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Orange You Glad You Know ROCKY SNYDA?

An interview with a rising Flatbush phenom.

Curtis Ashley, Writer

Curtis Ashley

Writer

Updated

There’s no denying talent when it’s right in front of you. So why wouldn’t we stop to shine a light on ROCKY SNYDA, an emerging recording artist out of Flatbush, Brooklyn. With her signature orange outfits and hair, one might say you don’t even need to shine a light on her. You’ll see her coming, or better yet, you’ll be hearing from her very soon.

In fact, SNYDA just released a brand new song, “WTFWTA,” or “What the Fuck We Talkin’ About.” Her genre-ambiguous sound is what captivates listeners, as we pleasantly await any new music from her. In the meanwhile, SNYDA can be found showcasing new Pandora products, or you may find her alongside JayProb, a fellow artist on the rise in the “mean” streets of Brooklyn. We did say you’ll “see” coming. The only way you’ll miss her is if you either live under one of New York’s many bridges, or if your eyes are glued to your phone waiting for her next release.

When it comes to fresh music acts in this city, we like to think we’re at the front of the line. With an artist as ripe as ROCKY SNYDA (is that a reference to oranges?), it was only right to invite her over to talk about anything and everything. We discuss what got her into music, her time at SXSW, Kanye West, and so much more. Well, that’s enough preamble; go n and see what the fuck we talked about!

ROCKY SNYDA for Half Moon
ROCKY SNYDA for Half Moon
ROCKY SNYDA for Half Moon

Thank you for being with us. I want to go back to the beginning of your music career. When did you start making music?

Half Moon

I feel like when I started making music, I was in a time where I wasn’t being creative at all. You know when you’re in a relationship, you’re not really focused on yourself, so you’re not doing stuff for yourself. So I was just coming out of that.

I actually started off doing poetry, and then I was like, “Dang, this is not enough.” I had to go back to my childhood days when I used to write raps – every rapper used to write raps when they were a child – I went back to that place, and I just started writing raps and performing at local open mics and hosting. A lot of people know me from when I used to host all the time.

ROCKY SNYDA

And this was all going on in Flatbush, Brooklyn?

No, actually, I grew up in Flatbush, but I lived in Queens for a very long time. I went to college in the city and then I moved to Queens. I’ve been there for quite a minute now.

What part of Queens is that? I remember I saw you over there one day.

Yeah, that was in Jamaica. I’m in Laurelton, Cambria Heights, where the suburb-y area is. It’s a different world out there y’all.

You know, one of the first things I notice when I see you is the orange. Tell me about where you got the name “ROCKY SNYDA” from, and how did you come up with the orange theme?

I guess as a child I named myself ROCKY SNYDA; I grew up between Snyder and Tilden on East 52nd Street. So that’s where it comes from, straight from the Flatbush. My name is Raquella George – there’s my government. 

Everyone already called me “Rocky,” just off rip. I used to actually hate being called Rocky, like, “Why is everybody calling me Rocky, just say my name!” But then I thought, “Maybe I can use this for an alter-ego, like a rap-thing. So I made it “ROCKY SNYDA,” I put the “-ah” so it’s a little more edgy.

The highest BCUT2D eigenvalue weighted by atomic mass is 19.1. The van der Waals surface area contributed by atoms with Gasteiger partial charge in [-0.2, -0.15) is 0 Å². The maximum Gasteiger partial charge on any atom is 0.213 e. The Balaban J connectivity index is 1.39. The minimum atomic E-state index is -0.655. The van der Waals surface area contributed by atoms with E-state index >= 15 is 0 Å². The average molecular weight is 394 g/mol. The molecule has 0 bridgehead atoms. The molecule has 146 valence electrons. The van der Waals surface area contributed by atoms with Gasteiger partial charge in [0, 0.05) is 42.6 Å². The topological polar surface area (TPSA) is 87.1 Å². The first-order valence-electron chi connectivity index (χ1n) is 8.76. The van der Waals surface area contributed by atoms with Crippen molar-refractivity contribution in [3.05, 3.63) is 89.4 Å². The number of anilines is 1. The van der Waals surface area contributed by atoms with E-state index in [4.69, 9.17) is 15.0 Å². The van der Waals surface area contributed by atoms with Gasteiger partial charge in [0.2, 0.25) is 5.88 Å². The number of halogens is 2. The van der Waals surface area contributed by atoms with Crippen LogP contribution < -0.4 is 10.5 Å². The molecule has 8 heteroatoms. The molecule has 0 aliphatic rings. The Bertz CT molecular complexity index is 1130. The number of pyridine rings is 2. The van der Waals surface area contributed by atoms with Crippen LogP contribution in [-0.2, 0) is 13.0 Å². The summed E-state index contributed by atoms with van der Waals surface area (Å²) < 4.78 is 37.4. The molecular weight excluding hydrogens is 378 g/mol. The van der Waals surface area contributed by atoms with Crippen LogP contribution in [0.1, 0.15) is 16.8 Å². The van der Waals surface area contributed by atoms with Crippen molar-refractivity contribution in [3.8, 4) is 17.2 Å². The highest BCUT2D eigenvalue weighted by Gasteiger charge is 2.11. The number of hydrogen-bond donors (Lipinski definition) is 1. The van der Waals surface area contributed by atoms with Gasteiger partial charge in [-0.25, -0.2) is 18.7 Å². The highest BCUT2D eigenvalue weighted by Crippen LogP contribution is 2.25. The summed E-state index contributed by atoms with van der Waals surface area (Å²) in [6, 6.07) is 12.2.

The orange is actually funny: you know as a Black woman, you kind of experiment with your look all the time, and you can look like a whole bunch of different people. I feel like for a while, people would be like, “I kind of remember you,” but it was never a full on, “Hey, that’s you!” At some point – shoutout to JayProb – he was like, “You need a signature thing, that way people can remember you.” I happened to try orange box braids one year, I think 2017 or 2018, and I got the most positive reception for having box braids that were orange. I was just like, “Hmm, I think this is the one,” and then I did it again, and then people started recognizing me for having on orange.

Fast-forwarding to present-day you in 2022 as a recording artist; I watched an interview where you mention you’re inspired by acts such as Biggie, Kanye West, and Kate Bush, acts that have been popular for decades. How does it feel to be a recording artist in this day-and-age, where the game has changed so much?

I feel like being a recording artist in this day-and-age when the game is crazy, good and bad. The pros are that you can pretty much do whatever the hell you want, and because of the internet, someone’s gonna find you and someone’s gonna like your music. I think that’s really really cool about it. The cons are, the quality of music, the bar is kind of low. But that’s another pro because if you’re really good, you stand out even more. I think it’s really interesting.

I feel like it’s good for me, even though I do different eras of Hip-Hop, I can experiment as much as I want and no one’s gonna be like, “Why are you doing that?” I feel like if this was the 90’s, people would be like, “What the hell is that?”

ROCKY SNYDA for Half Moon
ROCKY SNYDA for Half Moon
ROCKY SNYDA for Half Moon

I feel you. How exactly would you describe your music or your sound to someone who hasn’t heard your music before?

How would I describe it? I don’t know; it’s like its own world, in New York. When we make – shoutout to FUTRxLGND – we’re trying to give our version, our essence of New York. JayProb and I grew up kind of different. We both grew up in New York, but then we each moved to a different place and came back.

I went to High School in Douglasville, GA., and I was in a theater group. My version of New York is a little different from someone who grew up in Brooklyn and stayed there their entire lives. I feel like it’s an eccentric, bright, loud, crazy, bubbly, female yet aggressive wonderland – ‘Alice in Wonderland’ but in New York. If New York was shot like ‘Willy Wonka’ or some shit like that, I feel like that would be a vibe. Get back to me on that question on another day when I’ll have a detailed response.